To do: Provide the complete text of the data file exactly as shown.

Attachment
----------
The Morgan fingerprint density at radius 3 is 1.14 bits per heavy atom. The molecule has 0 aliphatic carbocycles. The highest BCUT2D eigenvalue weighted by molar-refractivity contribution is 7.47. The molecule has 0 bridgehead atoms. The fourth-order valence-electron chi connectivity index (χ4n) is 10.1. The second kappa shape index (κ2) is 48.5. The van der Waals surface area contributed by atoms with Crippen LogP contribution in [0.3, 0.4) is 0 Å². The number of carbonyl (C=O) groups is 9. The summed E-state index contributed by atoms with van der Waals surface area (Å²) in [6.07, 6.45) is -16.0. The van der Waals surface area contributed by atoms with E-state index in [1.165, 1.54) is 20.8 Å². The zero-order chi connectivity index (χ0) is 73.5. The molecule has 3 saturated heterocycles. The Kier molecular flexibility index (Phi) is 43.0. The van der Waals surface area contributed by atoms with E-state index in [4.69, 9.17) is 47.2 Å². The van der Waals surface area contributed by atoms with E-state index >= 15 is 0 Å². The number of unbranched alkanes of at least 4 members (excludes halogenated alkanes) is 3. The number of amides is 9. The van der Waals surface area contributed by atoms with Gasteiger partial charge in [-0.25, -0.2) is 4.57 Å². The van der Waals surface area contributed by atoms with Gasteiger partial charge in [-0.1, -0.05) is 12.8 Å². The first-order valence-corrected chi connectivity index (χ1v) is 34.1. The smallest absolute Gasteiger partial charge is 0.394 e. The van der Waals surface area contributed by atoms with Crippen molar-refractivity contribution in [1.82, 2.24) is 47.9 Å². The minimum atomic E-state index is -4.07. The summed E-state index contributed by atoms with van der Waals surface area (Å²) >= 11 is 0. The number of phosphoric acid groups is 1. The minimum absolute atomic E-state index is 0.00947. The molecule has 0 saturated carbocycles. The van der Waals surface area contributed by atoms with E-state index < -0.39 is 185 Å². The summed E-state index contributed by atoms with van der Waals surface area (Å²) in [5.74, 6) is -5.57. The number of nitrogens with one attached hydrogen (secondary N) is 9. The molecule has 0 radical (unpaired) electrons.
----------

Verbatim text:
The Morgan fingerprint density at radius 3 is 1.14 bits per heavy atom. The molecule has 0 aliphatic carbocycles. The highest BCUT2D eigenvalue weighted by molar-refractivity contribution is 7.47. The molecule has 0 bridgehead atoms. The fourth-order valence-electron chi connectivity index (χ4n) is 10.1. The second kappa shape index (κ2) is 48.5. The van der Waals surface area contributed by atoms with Crippen LogP contribution in [0.3, 0.4) is 0 Å². The number of carbonyl (C=O) groups is 9. The summed E-state index contributed by atoms with van der Waals surface area (Å²) in [6.07, 6.45) is -16.0. The van der Waals surface area contributed by atoms with E-state index in [1.165, 1.54) is 20.8 Å². The zero-order chi connectivity index (χ0) is 73.5. The molecule has 3 saturated heterocycles. The Kier molecular flexibility index (Phi) is 43.0. The van der Waals surface area contributed by atoms with E-state index in [4.69, 9.17) is 47.2 Å². The van der Waals surface area contributed by atoms with E-state index >= 15 is 0 Å². The number of unbranched alkanes of at least 4 members (excludes halogenated alkanes) is 3. The number of amides is 9. The van der Waals surface area contributed by atoms with Gasteiger partial charge in [-0.25, -0.2) is 4.57 Å². The van der Waals surface area contributed by atoms with Gasteiger partial charge in [-0.1, -0.05) is 12.8 Å². The first-order valence-corrected chi connectivity index (χ1v) is 34.1. The smallest absolute Gasteiger partial charge is 0.394 e. The van der Waals surface area contributed by atoms with Crippen molar-refractivity contribution in [1.82, 2.24) is 47.9 Å². The minimum atomic E-state index is -4.07. The summed E-state index contributed by atoms with van der Waals surface area (Å²) >= 11 is 0. The number of phosphoric acid groups is 1. The minimum absolute atomic E-state index is 0.00947. The molecule has 0 saturated carbocycles. The van der Waals surface area contributed by atoms with E-state index < -0.39 is 185 Å². The summed E-state index contributed by atoms with van der Waals surface area (Å²) in [5.74, 6) is -5.57. The number of nitrogens with one attached hydrogen (secondary N) is 9. The molecule has 0 radical (unpaired) electrons.